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Net Present Value (NPV) is the difference between the present value of cash

inflows and the present value of cash outflows. NPV is used in capital

budgeting to analyze the profitability of a projected investment or project.

where

A positive net present value indicates that the projected earnings generated

by a project or investment (in present dollars) exceeds the anticipated costs

(also in present dollars). Generally, an investment with a positive NPV will be

a profitable one and one with a negative NPV will result in a net loss. This

concept is the basis for the Net Present Value Rule, which dictates that the

only investments that should be made are those with positive NPV values.

also use the Discounted Cash Flow (DCF) metric.

Apart from the formula itself, net present value can often be calculated using

tables, spreadsheets such as Microsoft Excel or Investopedias own NPV

calculator.

Determining the value of a project is challenging because there are different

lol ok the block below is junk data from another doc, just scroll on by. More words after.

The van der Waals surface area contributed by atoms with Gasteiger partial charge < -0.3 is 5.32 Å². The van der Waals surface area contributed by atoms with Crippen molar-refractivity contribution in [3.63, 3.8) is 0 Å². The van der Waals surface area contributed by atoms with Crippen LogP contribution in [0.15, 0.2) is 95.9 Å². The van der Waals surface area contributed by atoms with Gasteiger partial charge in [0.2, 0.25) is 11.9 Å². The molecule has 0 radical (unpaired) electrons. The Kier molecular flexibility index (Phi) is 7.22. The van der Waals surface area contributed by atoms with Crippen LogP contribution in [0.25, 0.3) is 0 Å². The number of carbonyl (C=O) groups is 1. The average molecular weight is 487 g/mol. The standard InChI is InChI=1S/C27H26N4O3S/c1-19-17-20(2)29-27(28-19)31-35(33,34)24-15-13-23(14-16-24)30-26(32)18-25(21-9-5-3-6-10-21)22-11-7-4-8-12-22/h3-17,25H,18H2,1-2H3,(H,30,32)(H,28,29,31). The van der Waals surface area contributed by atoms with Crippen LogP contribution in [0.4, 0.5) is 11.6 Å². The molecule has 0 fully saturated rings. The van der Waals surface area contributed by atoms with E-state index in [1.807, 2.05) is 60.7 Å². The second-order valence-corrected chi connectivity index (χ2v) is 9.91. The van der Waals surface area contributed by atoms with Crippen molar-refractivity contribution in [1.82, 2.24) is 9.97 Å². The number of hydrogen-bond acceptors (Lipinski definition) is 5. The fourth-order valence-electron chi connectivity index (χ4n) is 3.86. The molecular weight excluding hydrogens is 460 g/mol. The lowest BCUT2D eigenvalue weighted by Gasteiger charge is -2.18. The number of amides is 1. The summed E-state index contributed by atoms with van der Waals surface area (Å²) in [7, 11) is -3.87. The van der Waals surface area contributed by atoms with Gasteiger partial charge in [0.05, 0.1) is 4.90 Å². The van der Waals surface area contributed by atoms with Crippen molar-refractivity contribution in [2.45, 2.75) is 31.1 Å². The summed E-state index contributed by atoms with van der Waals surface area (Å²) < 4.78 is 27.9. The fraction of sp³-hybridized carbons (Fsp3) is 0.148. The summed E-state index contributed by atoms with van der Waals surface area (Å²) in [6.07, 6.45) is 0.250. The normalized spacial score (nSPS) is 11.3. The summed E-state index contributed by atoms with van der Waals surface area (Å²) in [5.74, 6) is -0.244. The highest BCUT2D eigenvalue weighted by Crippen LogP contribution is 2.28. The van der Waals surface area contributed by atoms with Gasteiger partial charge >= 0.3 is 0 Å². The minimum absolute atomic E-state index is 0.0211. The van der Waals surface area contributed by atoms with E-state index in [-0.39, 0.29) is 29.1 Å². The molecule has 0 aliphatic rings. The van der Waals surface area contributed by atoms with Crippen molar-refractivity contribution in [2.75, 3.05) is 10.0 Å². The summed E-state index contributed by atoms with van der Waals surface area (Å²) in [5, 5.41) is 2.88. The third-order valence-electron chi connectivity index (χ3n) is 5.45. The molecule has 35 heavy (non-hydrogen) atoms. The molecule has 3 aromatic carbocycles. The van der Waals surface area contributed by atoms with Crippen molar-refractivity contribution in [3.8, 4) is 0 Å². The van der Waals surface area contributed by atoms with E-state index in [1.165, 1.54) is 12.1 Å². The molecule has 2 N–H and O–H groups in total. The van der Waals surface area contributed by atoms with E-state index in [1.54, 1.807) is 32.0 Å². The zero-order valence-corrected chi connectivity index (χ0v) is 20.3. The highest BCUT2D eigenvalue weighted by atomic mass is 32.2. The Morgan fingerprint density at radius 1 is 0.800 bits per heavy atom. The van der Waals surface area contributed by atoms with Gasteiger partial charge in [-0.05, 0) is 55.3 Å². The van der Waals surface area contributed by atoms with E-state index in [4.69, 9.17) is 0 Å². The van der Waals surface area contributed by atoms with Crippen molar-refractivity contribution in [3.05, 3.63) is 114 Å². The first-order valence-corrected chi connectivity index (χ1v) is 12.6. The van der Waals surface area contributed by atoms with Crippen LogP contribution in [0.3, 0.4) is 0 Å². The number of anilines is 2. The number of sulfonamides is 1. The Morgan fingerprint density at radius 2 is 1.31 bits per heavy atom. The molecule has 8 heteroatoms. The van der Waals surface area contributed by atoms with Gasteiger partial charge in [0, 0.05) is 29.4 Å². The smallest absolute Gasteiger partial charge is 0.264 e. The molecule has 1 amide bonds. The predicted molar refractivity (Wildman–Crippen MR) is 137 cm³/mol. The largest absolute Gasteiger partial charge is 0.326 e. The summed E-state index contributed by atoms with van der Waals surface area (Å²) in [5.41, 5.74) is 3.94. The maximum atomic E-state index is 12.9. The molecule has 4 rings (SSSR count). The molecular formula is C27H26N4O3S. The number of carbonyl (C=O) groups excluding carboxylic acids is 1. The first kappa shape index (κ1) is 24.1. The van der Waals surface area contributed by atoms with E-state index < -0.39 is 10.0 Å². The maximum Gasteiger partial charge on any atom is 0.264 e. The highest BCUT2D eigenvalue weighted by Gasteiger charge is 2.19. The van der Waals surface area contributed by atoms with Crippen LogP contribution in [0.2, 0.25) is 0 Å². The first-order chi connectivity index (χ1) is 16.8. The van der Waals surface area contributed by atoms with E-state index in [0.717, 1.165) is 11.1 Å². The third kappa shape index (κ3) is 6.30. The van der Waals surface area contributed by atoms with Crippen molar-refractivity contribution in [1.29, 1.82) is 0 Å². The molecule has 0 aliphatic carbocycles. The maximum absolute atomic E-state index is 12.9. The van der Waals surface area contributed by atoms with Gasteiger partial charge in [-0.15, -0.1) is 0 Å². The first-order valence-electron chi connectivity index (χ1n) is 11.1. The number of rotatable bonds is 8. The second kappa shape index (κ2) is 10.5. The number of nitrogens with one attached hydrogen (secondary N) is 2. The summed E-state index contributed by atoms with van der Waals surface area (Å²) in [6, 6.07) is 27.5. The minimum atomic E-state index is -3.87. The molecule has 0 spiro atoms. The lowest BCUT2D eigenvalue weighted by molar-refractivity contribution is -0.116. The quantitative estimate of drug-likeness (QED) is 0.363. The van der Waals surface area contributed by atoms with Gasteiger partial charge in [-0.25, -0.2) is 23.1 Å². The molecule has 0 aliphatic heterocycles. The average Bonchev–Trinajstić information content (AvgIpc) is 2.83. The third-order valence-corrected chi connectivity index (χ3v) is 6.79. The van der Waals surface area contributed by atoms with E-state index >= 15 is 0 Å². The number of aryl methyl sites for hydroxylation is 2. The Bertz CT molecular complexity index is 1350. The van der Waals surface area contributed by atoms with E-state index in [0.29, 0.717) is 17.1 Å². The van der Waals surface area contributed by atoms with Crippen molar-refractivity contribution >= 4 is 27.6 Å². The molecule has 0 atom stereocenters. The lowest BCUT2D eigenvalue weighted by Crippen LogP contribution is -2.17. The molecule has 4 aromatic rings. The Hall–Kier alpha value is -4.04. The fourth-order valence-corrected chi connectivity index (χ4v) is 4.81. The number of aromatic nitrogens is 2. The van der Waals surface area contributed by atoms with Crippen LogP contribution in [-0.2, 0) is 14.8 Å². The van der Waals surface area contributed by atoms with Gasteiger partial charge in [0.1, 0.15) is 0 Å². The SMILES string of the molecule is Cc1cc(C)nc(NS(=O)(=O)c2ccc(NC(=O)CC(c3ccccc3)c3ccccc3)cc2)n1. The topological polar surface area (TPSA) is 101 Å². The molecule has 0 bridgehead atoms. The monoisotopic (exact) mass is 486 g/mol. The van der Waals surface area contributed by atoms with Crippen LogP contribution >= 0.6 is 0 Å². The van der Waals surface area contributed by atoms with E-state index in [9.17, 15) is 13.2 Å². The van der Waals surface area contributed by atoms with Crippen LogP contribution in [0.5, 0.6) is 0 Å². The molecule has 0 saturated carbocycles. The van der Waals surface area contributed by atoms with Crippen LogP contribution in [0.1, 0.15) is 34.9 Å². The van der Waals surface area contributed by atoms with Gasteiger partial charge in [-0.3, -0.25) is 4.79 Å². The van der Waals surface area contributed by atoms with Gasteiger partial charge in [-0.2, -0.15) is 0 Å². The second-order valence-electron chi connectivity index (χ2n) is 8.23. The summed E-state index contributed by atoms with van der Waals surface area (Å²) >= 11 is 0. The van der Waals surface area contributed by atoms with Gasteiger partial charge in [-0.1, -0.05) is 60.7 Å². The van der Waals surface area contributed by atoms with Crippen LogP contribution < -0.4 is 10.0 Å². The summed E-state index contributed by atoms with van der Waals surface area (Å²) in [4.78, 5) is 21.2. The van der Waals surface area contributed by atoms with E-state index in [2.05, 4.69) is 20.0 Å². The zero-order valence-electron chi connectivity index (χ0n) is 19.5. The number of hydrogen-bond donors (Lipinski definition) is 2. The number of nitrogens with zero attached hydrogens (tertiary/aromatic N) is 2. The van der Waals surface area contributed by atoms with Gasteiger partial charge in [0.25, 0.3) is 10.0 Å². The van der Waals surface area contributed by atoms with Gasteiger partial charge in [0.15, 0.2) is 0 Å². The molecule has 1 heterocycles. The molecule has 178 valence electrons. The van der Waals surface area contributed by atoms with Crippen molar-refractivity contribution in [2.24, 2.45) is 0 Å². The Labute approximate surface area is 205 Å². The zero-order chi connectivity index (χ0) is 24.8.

ways to measure the value of future cash flows. Because of the time value of

money (TVM), money in the present is worth more than the same amount in

the future. This is both because of earnings that could potentially be made

using the money during the intervening time and because of inflation. In

other words, a dollar earned in the future wont be worth as much as one

earned in the present.

The discount rate element of the NPV formula is a way to account for this.

Companies may often have different ways of identifying the discount rate.

Common methods for determining the discount rate include using the

expected return of other investment choices with a similar level of risk (rates

of return investors will expect), or the costs associated with borrowing money

needed to finance the project.

it would first estimate the future cash flows that store would generate, and

then discount those cash flows (r) into one lump-sum present value amount

of, say $500,000. If the owner of the store were willing to sell his or her

business for less than $500,000, the purchasing company would likely accept

the offer as it presents a positive NPV investment. If the owner agreed to sell